|Dr. Erik Kwakkel|
Although this discovery was fictitious (including the digitally created picture), other discoveries – in which manuscripts are found within the bindings of other manuscripts, or within the bindings of printed books – are real, and the likelihood is very high that we are going to see more of them.
Rearrange the letters in the name of the fictitious Kirk Walkeek, and you can make the name of the real Dr. Erik Kwakkel of Leiden University, who, along with Dr. Joris Dik (whose name shares the same letters as the fictitious Jodi Kris) of Delft University of Technology, is developing technology and techniques which can read text on materials within book-bindings, using macro x-ray fluorescence spectrometry (MA-XRF) without dismantling the binding itself.
|Dr. Joris Dik|
● 0311 (which has text from Romans 8:1-13, and the earliest witness to the non-inclusion of εκ νεκρων in 8:11a),
● 0312 (which has text from Luke 5, from the late 400’s),
● 0313 (which has text from Mark 4:9 and 4:15 – from the late 400’s, with a distinct Byzantine reading),
● 0314 (which has text from John 5:43, from the late 400’s), and
● 0315 (which has text from Mark 2:9, 2:21, 2:25, and 3:1-2 – from the 300’s or 400’s!) – all fragments obtained by Christopher de Hamel. (For some more information about 0313 see my report about it from 2015,)
|This isn't real|
it is –
wait and see.
Entries from an earlier blog, now a sort of archive, can be found at the Turning Over a New Leaf project, found at https://medievalfragments.wordpress.com/ and assorted images related to the project – hundreds of them – can be found at Flickr. Several of his lectures are also available online, such as this one about professional medieval book-production.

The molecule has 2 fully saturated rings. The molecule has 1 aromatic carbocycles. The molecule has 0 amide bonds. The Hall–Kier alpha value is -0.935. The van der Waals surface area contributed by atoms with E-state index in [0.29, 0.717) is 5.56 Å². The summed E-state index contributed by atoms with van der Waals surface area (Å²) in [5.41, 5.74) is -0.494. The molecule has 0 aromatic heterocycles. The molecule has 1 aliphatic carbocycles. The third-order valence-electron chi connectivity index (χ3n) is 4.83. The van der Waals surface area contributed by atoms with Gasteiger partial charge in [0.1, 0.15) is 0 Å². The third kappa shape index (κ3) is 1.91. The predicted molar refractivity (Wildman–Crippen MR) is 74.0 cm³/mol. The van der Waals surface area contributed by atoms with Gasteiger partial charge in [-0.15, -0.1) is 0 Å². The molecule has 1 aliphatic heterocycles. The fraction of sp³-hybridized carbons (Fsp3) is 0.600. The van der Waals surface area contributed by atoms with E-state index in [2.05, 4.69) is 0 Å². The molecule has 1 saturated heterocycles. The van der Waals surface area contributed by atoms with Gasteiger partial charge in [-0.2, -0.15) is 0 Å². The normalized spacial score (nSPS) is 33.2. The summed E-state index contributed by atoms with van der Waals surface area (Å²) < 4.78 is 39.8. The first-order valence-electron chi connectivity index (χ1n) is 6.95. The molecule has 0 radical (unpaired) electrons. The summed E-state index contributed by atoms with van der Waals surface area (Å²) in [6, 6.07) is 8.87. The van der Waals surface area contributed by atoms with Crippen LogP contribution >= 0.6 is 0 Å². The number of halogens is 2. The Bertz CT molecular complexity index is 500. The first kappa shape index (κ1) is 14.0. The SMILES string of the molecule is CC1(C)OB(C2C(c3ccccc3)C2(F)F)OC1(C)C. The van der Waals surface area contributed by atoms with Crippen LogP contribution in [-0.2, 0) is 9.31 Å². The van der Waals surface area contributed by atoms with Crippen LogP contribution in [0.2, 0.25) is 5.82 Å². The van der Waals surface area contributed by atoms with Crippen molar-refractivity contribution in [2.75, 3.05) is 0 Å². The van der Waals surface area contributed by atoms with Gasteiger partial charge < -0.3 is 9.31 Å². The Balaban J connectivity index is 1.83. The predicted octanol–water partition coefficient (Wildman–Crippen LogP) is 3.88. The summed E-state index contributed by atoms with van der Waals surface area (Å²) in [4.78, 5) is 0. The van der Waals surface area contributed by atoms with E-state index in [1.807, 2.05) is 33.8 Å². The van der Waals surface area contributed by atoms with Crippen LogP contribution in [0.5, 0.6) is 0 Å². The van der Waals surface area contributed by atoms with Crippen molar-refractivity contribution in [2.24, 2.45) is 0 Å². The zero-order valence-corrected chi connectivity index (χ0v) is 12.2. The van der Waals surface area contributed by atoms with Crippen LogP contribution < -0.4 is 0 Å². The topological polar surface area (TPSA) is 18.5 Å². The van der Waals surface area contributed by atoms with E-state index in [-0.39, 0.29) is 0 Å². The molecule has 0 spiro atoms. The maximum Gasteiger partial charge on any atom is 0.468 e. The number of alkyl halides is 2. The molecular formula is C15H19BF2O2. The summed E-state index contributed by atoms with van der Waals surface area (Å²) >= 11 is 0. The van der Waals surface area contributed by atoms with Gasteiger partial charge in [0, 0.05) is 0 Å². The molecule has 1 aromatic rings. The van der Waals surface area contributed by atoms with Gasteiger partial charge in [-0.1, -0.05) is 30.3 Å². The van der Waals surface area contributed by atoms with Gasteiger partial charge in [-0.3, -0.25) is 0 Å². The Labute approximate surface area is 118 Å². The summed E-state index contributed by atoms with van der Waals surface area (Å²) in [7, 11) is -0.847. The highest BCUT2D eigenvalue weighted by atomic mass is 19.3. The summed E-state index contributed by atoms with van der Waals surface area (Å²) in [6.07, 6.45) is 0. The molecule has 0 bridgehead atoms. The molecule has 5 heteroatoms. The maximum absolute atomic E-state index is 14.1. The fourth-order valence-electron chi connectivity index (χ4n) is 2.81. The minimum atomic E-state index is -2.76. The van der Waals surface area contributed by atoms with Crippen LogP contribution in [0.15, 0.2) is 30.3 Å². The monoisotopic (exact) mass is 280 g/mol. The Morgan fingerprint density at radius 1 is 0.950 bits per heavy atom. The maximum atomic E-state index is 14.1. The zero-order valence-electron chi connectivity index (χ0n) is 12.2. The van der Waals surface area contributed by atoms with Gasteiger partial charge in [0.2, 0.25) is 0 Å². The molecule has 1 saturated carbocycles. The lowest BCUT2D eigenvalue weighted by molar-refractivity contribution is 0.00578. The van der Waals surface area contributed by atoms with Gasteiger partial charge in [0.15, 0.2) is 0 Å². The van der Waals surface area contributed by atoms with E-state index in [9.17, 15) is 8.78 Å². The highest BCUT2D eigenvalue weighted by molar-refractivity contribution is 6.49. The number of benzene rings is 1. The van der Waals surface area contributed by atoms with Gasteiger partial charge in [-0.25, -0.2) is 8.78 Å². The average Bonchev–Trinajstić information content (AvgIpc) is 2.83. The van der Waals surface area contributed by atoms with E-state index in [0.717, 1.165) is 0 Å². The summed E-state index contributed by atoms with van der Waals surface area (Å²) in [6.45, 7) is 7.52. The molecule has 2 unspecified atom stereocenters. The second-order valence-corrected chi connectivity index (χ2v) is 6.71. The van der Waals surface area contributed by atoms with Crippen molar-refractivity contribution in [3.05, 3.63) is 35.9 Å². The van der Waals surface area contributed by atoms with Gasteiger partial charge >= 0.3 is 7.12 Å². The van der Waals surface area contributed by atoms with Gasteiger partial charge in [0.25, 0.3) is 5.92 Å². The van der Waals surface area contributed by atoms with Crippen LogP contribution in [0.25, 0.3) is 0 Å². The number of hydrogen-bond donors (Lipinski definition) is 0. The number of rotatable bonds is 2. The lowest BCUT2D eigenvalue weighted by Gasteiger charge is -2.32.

It is just a matter of time, I suspect, before the remains of a Greek manuscript will be found embedded within a book-binding. (If one could aim a MA-XRF machine at book-bindings in the Vatican Library, the discovery would probably be made within a week.) If the book is not very important, the Greek manuscript will probably be physically extracted. But if the case is otherwise, or if there is a significant risk of damage involved in the extraction-process – for example, the risk of tearing apart a page secured by glue – then perhaps textual critics should create a new category of evidence: besides papyri, uncials, minuscules, lectionaries, versions, and patristic quotations, I recommend that the symbol “r” (“remnant” or “recycled” or, in Dutch, “rest” or “remainder”) should be affixed to whatever uncial-number or minuscule-number is assigned to a fragment that remains embedded within another book – so as to convey that there is a lack of direct accessibility to such manuscripts that is not a factor with the others.
Who knows how many libraries within libraries there are, hidden within the bindings of books? There’s only one way to find out.
A more literal, yet at the same time more idiomatic, translation would probably be "Journal of Laughs."ReplyDelete
Do you think this new technology could be used to "read" the scripture contained in the egyptian mummy mask that we've heard about recently (and I believe you have commented on previously somewhere) that contains a fragment of the book of Mark dating from the 1st century? I wonder if they could have used this technology instead of having to dismantle/destroy the mask. Just wondering.
You called it(Matthew 7:7)! That is what we are trying to do with support from the Arcadia Fund, use nondestructive technologies to try to reveal texts in layers of papyrus.
Check out the WIRED Magazine article on our work, https://www.wired.com/2016/10/x-rays-revealing-mysterious-writings-mummy-coffins/ or